Monday, February 8, 2010

How China funds its infrastructure?

The Government of India spends $10 bn (Rs 5000 Cr) over three to five years on its flagship programs on urban development (JNNURM) and electricity distribution (R-APDRP). China spends about the same on some of its transport, resettlement or irrigation projects. So Indians used to seeing governments beating the trumpet about $10 bn infrastructure programs wonder where China gets the resources to finance these massive investments.

While the entire Indian fiscal stimulus was a mere $16 bn, the Chinese announced a whopping $586 bn (16% of GDP) stimulus, 75% of which is to be spend on infrastructure. Though the Planning Commission has estimated that India needs nearly $495 bn to finance infrastructure investments during the Twelfth Five Year Plan period (2007-12), annual spending on infrastructure has been in the range of $20-30 bn. The WSJ provides some indication of the source of Chinese funds

"Land sales by China’s local governments generated 1.59 trillion yuan (around $233 billion) last year, up more than 60% from a year earlier... Xinhua attributed the sharp gain in such government income to the surge in China’s real-estate prices in 2009... revenue from the sale of land targeted for property development accounted for 84% of the total for the year... Based on data from the Ministry of Land and Resources, land sale income accounts for at least half of local governments’ fiscal revenue... Many local governments are in such financial dire straits that they simply have to rely on windfalls from land sales as a lifeline to cover basic needs."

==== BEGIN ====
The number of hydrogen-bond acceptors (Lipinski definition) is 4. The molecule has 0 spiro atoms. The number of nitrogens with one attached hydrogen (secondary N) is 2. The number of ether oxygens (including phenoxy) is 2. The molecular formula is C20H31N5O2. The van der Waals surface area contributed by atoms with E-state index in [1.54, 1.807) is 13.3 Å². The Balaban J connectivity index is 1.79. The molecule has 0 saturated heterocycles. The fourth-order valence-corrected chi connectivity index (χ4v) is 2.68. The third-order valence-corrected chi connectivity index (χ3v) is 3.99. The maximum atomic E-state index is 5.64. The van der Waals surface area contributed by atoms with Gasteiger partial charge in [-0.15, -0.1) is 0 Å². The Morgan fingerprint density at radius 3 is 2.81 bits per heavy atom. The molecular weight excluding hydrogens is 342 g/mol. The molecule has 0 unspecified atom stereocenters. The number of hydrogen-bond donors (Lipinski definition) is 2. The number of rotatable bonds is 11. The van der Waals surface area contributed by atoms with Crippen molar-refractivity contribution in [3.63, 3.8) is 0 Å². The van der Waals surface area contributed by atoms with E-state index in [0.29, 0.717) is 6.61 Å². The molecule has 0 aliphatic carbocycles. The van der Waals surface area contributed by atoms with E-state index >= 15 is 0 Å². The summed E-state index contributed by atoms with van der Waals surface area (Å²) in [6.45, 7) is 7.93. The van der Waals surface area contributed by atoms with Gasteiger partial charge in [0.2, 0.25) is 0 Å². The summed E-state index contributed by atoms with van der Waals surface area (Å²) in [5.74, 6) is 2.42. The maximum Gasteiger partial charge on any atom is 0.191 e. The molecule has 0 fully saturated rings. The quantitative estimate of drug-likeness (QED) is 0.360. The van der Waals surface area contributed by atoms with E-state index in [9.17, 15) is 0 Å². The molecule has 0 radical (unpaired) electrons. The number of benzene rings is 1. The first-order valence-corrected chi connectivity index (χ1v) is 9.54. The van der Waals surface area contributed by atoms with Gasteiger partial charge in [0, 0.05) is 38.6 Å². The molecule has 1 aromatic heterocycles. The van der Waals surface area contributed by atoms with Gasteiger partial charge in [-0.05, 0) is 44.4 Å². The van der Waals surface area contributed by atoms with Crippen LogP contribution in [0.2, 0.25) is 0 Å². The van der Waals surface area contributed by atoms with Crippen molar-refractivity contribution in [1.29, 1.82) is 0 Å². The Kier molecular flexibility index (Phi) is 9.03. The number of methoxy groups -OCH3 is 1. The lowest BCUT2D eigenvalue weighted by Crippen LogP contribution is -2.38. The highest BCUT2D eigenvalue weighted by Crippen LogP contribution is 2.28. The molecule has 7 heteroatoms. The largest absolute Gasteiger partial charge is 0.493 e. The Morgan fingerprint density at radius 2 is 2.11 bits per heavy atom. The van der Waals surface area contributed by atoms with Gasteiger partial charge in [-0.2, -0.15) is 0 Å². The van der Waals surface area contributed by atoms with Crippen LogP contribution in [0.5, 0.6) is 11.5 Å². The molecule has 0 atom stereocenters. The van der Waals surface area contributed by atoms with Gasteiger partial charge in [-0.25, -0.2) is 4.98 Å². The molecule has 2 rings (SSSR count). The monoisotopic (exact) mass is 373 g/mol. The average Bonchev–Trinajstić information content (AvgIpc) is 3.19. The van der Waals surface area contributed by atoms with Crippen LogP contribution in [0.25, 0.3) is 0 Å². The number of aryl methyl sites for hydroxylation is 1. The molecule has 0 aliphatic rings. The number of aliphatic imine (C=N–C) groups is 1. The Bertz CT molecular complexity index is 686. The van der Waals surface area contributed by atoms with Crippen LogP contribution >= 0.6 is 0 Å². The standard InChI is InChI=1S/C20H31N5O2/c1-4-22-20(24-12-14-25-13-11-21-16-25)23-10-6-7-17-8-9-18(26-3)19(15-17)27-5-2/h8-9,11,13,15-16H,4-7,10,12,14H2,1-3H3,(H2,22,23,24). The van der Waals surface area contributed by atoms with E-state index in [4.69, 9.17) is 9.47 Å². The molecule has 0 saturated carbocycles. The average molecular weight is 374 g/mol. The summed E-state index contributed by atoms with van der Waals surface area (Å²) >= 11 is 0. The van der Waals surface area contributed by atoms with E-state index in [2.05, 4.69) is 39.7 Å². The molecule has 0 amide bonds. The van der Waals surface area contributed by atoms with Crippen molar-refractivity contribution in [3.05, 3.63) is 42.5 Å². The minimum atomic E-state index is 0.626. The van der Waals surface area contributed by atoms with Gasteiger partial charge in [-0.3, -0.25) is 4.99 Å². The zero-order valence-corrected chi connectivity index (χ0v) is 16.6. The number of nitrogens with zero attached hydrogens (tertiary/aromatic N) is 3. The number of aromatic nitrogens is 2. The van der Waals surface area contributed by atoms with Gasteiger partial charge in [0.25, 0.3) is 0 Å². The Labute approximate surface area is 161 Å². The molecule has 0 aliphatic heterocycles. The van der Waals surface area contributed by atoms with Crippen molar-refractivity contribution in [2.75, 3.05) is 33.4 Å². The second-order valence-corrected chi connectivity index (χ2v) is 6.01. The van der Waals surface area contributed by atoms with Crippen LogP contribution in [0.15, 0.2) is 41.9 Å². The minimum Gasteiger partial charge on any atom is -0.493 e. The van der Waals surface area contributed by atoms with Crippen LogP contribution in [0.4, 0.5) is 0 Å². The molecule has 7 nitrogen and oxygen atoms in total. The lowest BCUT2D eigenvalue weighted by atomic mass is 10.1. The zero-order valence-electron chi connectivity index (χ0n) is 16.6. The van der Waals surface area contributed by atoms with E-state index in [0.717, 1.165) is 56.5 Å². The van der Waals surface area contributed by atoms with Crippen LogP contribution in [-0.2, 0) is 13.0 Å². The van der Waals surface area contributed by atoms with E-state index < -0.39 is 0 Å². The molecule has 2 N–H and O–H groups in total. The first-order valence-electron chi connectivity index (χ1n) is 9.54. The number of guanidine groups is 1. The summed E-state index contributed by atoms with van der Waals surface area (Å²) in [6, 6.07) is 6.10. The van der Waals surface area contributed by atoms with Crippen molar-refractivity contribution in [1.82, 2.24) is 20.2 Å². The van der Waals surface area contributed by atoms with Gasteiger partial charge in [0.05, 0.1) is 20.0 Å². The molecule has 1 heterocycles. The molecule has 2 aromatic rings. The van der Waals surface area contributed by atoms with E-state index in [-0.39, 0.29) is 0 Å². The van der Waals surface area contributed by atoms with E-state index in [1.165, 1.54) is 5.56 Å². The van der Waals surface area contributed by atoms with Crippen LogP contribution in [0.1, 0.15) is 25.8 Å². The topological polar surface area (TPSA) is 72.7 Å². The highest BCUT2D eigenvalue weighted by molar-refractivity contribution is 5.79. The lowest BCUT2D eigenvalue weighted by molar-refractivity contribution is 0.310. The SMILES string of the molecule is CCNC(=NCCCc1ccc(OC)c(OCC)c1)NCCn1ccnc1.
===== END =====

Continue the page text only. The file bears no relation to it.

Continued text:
State governments in India like Andhra Pradesh and Rajasthan too have resorted to windfall incomes from land sales to fund various projects and even bridge their deficits. However, unlike China, these states are constrained by the availability of sufficient lands surrounding the major urban centers and by title disputes and resultant court litigation. Further, the bursting of the property bubble has dented their ability to raise the massive amounts required. And again unlike the Chinese, the State does not exercise the sort of power required to keep property prices artificially at a higher plateau.

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